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Spring is upon us once again, so it’s time for you and your pet to enjoy the sun and fun, hopefully without the fleas and ticks. Taking your furry friend out for their first visit to the dog park can be fun for both of you, but of course there are some basic facts everyone needs to know before going and some rules to follow.

Although I’m sure I’m not talking about you, our responsible readers, but there are people out there, let’s just call them the non-Dishes, who may not always do what’s right or logical when it comes to dog park etiquette.

If you have a puppy less then 4 months old, of course, they shouldn’t be at the dog park at all! It’s too dangerous for them in many ways. If you want to take your dog that is less than a year old, remember that even if your dog has its shots, you cannot be sure that all the other dogs at the dog park have. Yes, some loving owners don’t make sure their pets are up to date on vaccines, but bring their dogs out to play anyway, thereby passing on possibly deadly infections and diseases to your best friend.

Getting your pet fixed is the responsible thing to do, and most dog parks won’t even let in males that are not fixed or females that are in heat. However, most parks are monitored only by the people that frequent them, and not everybody feels comfortable telling someone to stop their overly aggressive male from eagerly ‘socializing’ with their in heat female. The dog park is not a breeding ground or a fight club.

Kids love dogs, so inevitably people will bring their kids to the dog park. This is all fine and dandy, as long as your dog has been around kids and feels comfortable with them. For those of us that own pets but don’t have children, it’s easy to forget that your Rottweiler may be petrified by a tiny version of you, especially when the little being is running at him, screaming, reaching out, etc. This can frighten you dog, and although your dog has never bitten anybody before you certainly do not want to become the scourge of the dog park with the baby biting mongrel on your very first day

Understand that children are scary to a dog that has never been in contact with them. Let the children know that if they want to pet your dog, they must be slow and easy so they don’t get hurt. Have them stand still with their arm outstretched and their palm up, as you would when giving your dog food out of your hand, and let your dog go to them. Being preemptive with your dogs’ encounters will make these experiences much less stressful for your dog, and much less dangerous for the children.
The Do’s and Don’ts of Dog Parks

Okay, so now you know what to look out for, but you still feel like braving the storm like I do. Let’s get into some do’s and don’ts for dog parks. There are some rules that are universal at dog parks, even if they are not posted. And some may be common sense, but all must be followed.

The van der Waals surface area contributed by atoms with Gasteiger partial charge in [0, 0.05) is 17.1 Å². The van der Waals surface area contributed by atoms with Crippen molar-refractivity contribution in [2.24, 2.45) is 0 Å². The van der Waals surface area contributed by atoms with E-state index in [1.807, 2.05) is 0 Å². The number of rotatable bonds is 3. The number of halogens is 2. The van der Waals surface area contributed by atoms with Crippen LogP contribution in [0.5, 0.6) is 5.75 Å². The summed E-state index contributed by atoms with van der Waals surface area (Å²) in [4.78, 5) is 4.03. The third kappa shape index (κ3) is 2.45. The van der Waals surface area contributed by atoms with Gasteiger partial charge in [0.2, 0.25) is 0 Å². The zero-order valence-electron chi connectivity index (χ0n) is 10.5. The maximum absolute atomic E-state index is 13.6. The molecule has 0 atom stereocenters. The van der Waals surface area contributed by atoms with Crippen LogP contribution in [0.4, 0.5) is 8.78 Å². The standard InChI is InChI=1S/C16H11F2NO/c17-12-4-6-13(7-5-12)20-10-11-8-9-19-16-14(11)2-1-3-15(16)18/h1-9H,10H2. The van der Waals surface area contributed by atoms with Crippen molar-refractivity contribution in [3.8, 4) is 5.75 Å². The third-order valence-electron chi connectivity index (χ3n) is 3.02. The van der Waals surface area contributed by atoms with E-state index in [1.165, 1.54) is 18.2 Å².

1.  Always keep your dog on its leash until you are completely in the park. Always have the leash at
the ready, so you can take control if need be. I usually just hang it around my neck.

2.  Never have both entrance gates open at the same time. All parks should have two gates to enter the park and one should always be closed before the other is open.

3.  Make sure your pets are up to date on all shots, and your pet has been spayed or neutered. Listen to Bob Barker and help control the pet population.

4.  Bring your own water. Most parks have some sort of hose or spigot, but usually all the dogs are having a go at it. If you’ve ever seen your dog drink, you know it’s not exactly neat. Save yourself from muddy feet on your car’s interior and just bring a water bottle or a bowl to fill. You can find them at www.petsmart.com or at your favorite local pet store.

5.  If your dog is aggressive, leave him at home. If your dog doesn’t get along with dogs bigger than him or smaller than him, don’t go. Not all parks have separate areas for small and large dogs, so unless you know, don’t risk it.

6.  Children under 4 should not be at the park. Some parks have a stated rule that no children under 4 are allowed while some have age limits as high as 6.

7.  If you must bring a toy, only tennis balls or Frisbees will do. No stuffed animals, please.

8.  And the most important rule, PLEASE PICK UP AFTER YOUR DOG. A dog park is a messy place and cleaning up after your pet is vital to it staying as clean and disease free as possible. Though most parks have bags at sanitation stations, they sometimes run out. Bringing an extra bag just in case is always good idea.
 
www.Dishmag.com / Issue 121 - September 7841
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